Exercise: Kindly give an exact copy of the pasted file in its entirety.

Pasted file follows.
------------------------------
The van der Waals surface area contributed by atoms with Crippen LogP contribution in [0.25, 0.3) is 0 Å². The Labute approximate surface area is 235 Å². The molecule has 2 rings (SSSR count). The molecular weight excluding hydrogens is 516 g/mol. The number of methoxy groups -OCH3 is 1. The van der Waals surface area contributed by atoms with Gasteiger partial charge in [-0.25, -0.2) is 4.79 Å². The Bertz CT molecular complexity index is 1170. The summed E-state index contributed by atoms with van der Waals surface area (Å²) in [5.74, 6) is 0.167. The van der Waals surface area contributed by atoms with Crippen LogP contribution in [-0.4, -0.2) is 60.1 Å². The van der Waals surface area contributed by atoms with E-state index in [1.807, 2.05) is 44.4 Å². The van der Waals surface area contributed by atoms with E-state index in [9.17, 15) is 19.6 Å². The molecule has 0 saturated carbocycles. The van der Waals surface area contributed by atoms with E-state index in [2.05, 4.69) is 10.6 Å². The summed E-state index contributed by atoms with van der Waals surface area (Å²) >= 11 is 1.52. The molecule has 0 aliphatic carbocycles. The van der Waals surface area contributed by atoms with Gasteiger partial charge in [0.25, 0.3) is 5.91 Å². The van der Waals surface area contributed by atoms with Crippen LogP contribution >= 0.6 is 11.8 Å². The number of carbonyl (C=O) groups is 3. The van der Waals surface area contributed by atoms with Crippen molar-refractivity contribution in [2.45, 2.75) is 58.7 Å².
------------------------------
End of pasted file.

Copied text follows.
The van der Waals surface area contributed by atoms with Crippen LogP contribution in [0.25, 0.3) is 0 Å². The Labute approximate surface area is 235 Å². The molecule has 2 rings (SSSR count). The molecular weight excluding hydrogens is 516 g/mol. The number of methoxy groups -OCH3 is 1. The van der Waals surface area contributed by atoms with Gasteiger partial charge in [-0.25, -0.2) is 4.79 Å². The Bertz CT molecular complexity index is 1170. The summed E-state index contributed by atoms with van der Waals surface area (Å²) in [5.74, 6) is 0.167. The van der Waals surface area contributed by atoms with Crippen LogP contribution in [-0.4, -0.2) is 60.1 Å². The van der Waals surface area contributed by atoms with E-state index in [1.807, 2.05) is 44.4 Å². The van der Waals surface area contributed by atoms with E-state index in [9.17, 15) is 19.6 Å². The molecule has 0 saturated carbocycles. The van der Waals surface area contributed by atoms with E-state index in [2.05, 4.69) is 10.6 Å². The summed E-state index contributed by atoms with van der Waals surface area (Å²) >= 11 is 1.52. The molecule has 0 aliphatic carbocycles. The van der Waals surface area contributed by atoms with Gasteiger partial charge in [0.25, 0.3) is 5.91 Å². The van der Waals surface area contributed by atoms with Crippen LogP contribution >= 0.6 is 11.8 Å². The number of carbonyl (C=O) groups is 3. The van der Waals surface area contributed by atoms with Crippen molar-refractivity contribution in [2.45, 2.75) is 58.7 Å².